Few of the things I’m pleased with have come out on whole sheets of paper. I like to part them into halves, quarters or thirds. This also led to a lot of failures till I started using the smaller brushes.
I did a lot of skylines—more later—but this one of Helsinki ended up with a pretty good shade of orange. You’ll see lots of classical looking buildings in the skyline of Helsinki if you google the images.
This next is a bit more Colombian. We have days when the mist and the unrelenting growing of the vegetation all seem to combine. There is something ominous about plants that grow year round. There is a little house in this painting (in case you’re going too fast) against which all nature manages to seem to be conspiring.
Not sure how I got these next windows as well as I did. The sense of emptiness you get is perhaps my careless habit of letting things just run. Watercolors do, you know.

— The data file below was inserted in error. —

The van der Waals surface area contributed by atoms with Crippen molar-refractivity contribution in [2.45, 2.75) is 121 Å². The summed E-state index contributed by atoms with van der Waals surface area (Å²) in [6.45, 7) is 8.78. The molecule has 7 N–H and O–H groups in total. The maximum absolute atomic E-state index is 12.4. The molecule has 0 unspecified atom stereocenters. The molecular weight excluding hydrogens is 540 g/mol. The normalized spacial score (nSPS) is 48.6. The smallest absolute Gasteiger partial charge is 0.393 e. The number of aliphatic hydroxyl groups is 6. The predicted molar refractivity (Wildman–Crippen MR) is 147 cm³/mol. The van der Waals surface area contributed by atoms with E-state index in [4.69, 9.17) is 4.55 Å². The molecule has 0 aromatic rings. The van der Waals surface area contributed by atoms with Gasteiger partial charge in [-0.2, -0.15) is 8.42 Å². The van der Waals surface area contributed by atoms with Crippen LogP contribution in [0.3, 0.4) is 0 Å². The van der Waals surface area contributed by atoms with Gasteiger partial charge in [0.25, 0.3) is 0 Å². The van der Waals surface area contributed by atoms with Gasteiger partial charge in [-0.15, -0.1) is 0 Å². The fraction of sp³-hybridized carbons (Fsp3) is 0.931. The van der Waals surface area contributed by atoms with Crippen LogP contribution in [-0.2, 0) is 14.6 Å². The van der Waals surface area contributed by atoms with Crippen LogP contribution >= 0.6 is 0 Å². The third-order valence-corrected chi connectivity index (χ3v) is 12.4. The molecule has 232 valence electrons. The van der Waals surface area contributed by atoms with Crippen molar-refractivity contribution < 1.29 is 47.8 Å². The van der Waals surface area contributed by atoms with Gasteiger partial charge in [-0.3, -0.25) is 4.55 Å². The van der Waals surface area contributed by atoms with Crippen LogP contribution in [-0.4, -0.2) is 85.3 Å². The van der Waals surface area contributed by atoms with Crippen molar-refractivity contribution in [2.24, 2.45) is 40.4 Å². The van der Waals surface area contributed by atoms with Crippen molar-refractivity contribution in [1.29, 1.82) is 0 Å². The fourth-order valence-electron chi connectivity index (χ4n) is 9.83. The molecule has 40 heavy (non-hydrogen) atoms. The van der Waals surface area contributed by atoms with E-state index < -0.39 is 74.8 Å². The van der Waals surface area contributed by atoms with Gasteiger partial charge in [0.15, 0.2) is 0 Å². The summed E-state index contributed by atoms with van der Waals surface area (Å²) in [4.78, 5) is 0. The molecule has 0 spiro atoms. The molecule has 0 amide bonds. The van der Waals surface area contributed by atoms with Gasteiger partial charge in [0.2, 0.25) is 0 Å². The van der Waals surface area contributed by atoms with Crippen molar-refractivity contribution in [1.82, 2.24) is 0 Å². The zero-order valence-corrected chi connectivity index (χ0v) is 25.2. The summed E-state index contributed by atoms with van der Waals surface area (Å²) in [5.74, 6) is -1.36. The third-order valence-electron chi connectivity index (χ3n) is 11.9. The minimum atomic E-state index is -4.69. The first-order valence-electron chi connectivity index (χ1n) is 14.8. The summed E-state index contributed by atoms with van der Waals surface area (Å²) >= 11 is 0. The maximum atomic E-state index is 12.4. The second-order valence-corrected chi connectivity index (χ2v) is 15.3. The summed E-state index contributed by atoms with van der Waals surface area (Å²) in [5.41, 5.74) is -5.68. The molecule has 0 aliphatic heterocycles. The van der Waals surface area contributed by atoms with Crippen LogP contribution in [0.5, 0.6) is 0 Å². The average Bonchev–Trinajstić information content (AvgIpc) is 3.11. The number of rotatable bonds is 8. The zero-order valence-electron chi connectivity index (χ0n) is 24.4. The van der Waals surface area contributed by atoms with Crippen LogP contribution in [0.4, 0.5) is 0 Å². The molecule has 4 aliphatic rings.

Here is what I mostly did though: cold northern landscapes with mountains. In watercolors you use the white reserve of the paper as part of the color scheme. It often works to have just a little bit showing.
The next is one of the many I did of Reykjavik. You’re supposed to draw, though it isn’t always necessary. But I’m not fiddly, I’m not patient and I just did this one without drawing. It came out pretty cold. It reminds me of Minnesota more than Reykjavik. The ridges in the ice of the lake are made by removing paint.
I did a lot of mountains. These next phthalo blue ones fading into the clouds I like because the idea of mountains touching or piercing the skies and leading out of this world is the main point of any decent mountains, it seems to me. These on some kind of frozen lake in the north seen from behind the rushes with curious blue parts to them make me think of Alde’s winter wanderings.
Alde? Falcon Lord. My great debut fantasy novel.